International Data Corporation forecasts the global smart cities market to generate $124 billion in revenue in 2020.
Revenue generation within the smart cities market in 2020 is expected to increase by 18.9% from 2019 level.
Top 100 cities represented 29% of global spending in smart cities initiatives.
One-third of all global spending on smart cities (not just the top 100 cities) goes to resilient energy and infrastructure in 2020.
Data-driven public safety and intelligent transportation represented around 18% and 14% of overall spending respectively.
In 2020, smart grids (electricity and gas combined) still attract the largest share of investments, although their relative importance will decrease over time as the market matures and other use cases become mainstream.
Fixed visual surveillance, advanced public transportation, intelligent traffic management, and connected back-office follow, and these five use cases together currently represent over half of the opportunity.
The use cases that will see the fastest spending growth over the five-year forecast are vehicle-to-everything (V2X) connectivity, digital twin, and officer wearables.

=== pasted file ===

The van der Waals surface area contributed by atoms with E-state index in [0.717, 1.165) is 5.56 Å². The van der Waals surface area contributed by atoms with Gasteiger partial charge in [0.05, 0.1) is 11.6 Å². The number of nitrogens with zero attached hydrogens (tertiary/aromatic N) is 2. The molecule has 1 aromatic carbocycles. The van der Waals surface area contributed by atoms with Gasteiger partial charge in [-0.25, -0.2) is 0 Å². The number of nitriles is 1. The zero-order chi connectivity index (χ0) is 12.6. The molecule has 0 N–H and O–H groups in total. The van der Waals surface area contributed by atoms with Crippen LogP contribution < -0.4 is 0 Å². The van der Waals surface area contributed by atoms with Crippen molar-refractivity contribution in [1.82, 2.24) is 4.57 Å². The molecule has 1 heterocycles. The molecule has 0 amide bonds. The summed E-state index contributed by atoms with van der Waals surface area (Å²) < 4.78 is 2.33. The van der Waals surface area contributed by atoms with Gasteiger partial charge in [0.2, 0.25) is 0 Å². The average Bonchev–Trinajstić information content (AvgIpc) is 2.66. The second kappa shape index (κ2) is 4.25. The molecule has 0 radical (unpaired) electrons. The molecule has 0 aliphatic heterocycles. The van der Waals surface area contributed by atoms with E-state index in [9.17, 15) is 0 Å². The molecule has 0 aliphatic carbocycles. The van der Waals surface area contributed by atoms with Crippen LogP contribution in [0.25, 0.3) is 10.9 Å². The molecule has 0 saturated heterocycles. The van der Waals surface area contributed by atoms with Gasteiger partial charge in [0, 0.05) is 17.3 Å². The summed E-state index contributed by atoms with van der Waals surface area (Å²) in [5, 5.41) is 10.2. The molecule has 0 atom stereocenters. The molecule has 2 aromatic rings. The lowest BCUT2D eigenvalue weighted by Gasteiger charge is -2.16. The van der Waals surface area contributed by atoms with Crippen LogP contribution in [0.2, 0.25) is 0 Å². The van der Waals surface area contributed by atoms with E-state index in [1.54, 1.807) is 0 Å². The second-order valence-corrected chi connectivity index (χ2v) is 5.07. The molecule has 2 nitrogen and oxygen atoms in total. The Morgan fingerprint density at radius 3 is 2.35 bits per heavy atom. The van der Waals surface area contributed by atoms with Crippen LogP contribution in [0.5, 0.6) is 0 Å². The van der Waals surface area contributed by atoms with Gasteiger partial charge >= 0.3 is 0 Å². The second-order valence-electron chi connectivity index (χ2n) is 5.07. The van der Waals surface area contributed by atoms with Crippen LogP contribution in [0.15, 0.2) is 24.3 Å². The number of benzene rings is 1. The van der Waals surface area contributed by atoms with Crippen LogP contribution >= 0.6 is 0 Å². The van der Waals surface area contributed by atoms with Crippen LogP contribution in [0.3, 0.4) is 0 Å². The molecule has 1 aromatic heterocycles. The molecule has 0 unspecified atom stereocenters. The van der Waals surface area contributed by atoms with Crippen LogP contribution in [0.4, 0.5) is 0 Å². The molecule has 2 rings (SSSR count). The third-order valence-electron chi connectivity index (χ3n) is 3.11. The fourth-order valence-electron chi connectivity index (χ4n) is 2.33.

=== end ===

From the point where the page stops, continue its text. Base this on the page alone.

Singapore will remain the top investor in smart cities initiatives followed by Tokyo, New York City and London. These four cities will each see smart city spending of more than $1 billion in 2020.
On a regional basis, the United States, Western Europe, and China will account for more than 70% of global smart cities spending in 2020 whilst Latin America and Japan will experience the fastest growth in smart cities spending in 2020.
Serena Da Rold, programme manager in IDC’s Customer Insights & Analysis group, said: “The Spending Guide also provides spending data for more than 200 cities and shows that fewer than 80 cities are investing over $100 million per year. At the same time, around 70% of the opportunity lies within cities that are spending $1 million or less per year. There is a great opportunity for providers of smart city solutions who are able to leverage the experience gained from larger projects to offer affordable smart initiatives for small and medium-sized cities.”
Ruthbea Yesner, vice president of IDC Government Insights and Smart Cities and Communities, said: “Regional and municipal governments are working hard to keep pace with technology advances and take advantage of new opportunities in the context of risk management, public expectations, and funding needs to scale initiatives.
“Many are moving to incorporate Smart City use cases into budgets or financing efforts through more traditional means. This is helping to grow investments.”